"On the contrary," the chubby little Father responded. "This country could benefit from some conservative leadership right now. After all, it is George W. Bush's lack of conservatism, particularly in fiscal matters, which has brought us to this sad pass."
The colleague sputtered for a few seconds: "But George -- but Bush -- but conservative." At last, regaining a little composure, she asked who -- if not W. -- really was a conservative.
"Bill Clinton," answered Lutheranism's point man for all things irritating. "After all, he slashed welfare benefits, avoided foreign entanglements, turned the deficit into a surplus, and fanned the flames of American business into a roaring steam-engine of prosperity." (Perhaps Father A. didn't use that last wretched analogy. He hopes he didn't.) "Yes indeed," he said, hoisting his Diet Coke as though it were something worth toasting with. "Here's to a true conservative, William Jefferson Clinton."
The other pastor smiled, the way one does when humoring one's demented uncle. (If, of course, one has a demented uncle, which we certainly do not, no matter what anybody says.)
We mention this anecdote first as an excuse to tease our uncle and second to bring back a subject that the Egg has addressed often: the curious difficulty of defining America's favorite political labels, "liberal" and "conservative." The words have been used in so many different ways, over two centuries or so, that their continued use is a semantic embarrassment. America's economic "conservatives," for example, are what the rest of the world calls "neo-liberals." And if it is for some reason "liberal" to call for legalizing the medical use of marijuana, then what was the late William F. Buckley?
In response, of course, you have probably noticed "conservatives" of the mainline Republican variety trying to distance themselves from people they call "libertarians" or simply "Ron Paul." But it seems to us that, where Ron Paul (or Pat Buchanan) are able to articulate a clear and consistent philosophical vision, the GOP in its struggle to become and remain an effective coalition has surrendered a coherent form of conservatism. The security hawks and the deficit hawks, for example, are irreconcilable. Both may claim the "C" word, but they self-evidently mean different things by it.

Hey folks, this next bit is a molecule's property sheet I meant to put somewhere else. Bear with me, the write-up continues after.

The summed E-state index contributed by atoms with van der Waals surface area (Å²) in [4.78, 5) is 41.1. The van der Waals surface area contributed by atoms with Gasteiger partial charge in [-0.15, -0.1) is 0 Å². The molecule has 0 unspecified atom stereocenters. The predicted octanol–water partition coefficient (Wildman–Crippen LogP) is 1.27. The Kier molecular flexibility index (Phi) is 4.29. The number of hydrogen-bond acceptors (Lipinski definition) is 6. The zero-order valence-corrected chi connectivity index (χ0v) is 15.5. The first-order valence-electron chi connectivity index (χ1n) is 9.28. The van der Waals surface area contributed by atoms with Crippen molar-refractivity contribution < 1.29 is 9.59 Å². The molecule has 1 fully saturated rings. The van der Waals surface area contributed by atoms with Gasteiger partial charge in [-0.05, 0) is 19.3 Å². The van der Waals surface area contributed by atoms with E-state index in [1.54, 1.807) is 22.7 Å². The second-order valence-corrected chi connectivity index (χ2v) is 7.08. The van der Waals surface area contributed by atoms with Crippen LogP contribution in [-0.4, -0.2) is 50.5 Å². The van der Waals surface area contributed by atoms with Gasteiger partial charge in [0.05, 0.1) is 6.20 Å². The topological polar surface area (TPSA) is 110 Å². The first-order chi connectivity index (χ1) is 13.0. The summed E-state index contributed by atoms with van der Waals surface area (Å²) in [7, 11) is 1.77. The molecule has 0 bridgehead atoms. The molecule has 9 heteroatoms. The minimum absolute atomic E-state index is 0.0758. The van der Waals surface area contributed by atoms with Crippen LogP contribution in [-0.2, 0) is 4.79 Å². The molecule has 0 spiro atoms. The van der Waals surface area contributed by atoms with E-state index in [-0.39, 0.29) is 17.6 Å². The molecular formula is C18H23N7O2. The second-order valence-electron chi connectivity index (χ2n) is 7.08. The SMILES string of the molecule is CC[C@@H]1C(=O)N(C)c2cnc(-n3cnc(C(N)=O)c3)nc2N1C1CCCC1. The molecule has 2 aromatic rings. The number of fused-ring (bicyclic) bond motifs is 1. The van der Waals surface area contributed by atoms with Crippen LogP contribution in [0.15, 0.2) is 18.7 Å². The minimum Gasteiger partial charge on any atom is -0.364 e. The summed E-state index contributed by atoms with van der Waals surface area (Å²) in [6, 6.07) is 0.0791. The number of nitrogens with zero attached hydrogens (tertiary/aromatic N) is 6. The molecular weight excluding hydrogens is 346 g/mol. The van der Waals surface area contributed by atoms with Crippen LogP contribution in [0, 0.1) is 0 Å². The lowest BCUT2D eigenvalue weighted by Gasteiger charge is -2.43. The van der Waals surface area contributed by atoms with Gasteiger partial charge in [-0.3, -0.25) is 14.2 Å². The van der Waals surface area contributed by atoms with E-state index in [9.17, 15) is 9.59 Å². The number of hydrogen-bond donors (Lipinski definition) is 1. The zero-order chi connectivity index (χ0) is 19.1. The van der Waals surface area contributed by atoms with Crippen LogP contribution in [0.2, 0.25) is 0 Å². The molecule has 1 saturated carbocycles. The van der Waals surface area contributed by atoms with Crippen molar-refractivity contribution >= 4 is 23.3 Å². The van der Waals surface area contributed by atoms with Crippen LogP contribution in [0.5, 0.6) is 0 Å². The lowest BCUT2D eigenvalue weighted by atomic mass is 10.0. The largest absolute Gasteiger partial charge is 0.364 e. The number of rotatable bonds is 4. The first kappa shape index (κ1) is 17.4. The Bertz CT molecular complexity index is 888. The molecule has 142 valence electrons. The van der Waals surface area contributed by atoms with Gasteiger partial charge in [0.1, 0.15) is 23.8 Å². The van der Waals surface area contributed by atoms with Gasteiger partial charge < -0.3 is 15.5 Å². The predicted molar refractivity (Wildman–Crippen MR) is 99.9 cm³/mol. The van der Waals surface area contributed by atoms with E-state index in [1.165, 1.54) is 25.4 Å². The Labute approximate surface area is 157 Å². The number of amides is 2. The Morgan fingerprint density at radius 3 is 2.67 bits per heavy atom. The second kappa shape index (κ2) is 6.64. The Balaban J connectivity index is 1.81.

(Meanwhile, and since Reagan, the word "liberal" has been so effectively used as an accusation and even a slur that very few Democrats willingly apply it to themselves, at least in public. While they may be called to articulate a vision of "Progressivism" in the near future, they can probably coast on "liberal.")
We won't pretend to solve the problem ourselves, in the limited space our editor permits for blog posts. But we have been amused, over the past two years, by watching Andrew Sullivan lose friends and alienate people among the soi-disant "conservatives." He has insisted, loudly and long, that his positions -- opposition to the Bush Administration, to Gitmo, to "Christianism," as well as his support for gay rights (including marriage), for the Obama candidacy, and, yes, medical marijuana -- are authentically conservative.
Early in our ministry, we lost many friends and alienated many people in much the same way, adjusted somewhat for ecclesiastical issues. So perhaps it is redundant to say that we agree with Sullivan's assessment of "conservatism," even if our befuddled colleague might not. Sullivan's conservatism is of the Burkean variety, by which he means that "the core political virtue[s] [are] practical reason and common sense, not ideology, theology or absolutism." (We might add to this a healthy, although not romantic, respect for the example of the past and the experience of one's elders.)
This being the case, Sullivan goes on, in a recent post, linked above, to adduce some recent poll data suggesting that while members of most religious communities are committed not merely to their theological a prioris, but also or even primarily to the application of evidence and reason, adherents of three particular traditions are not: Jehovah's Witnesses, Mormons, and Evangelicals. (Never mind, for a moment, that "Evangelical" here is, like "liberal" or "conservative," a tricky word to use correctly. Sigh. It's our burden, and we'll carry it forever.)
All of this allows Sullivan to say something which, while quite true, will also be counterintuitive for many Americans:
The Republican party is not, at this point in time, a conservative party, as Burke would understand it. It's a fundamentalist religious party.
He's right, if you accept his restriction of "conservatism" to the single Burkean sense. And from this it follows that Fox News is a fundamentalist religious broadcaster, which ought to save them plenty on taxes.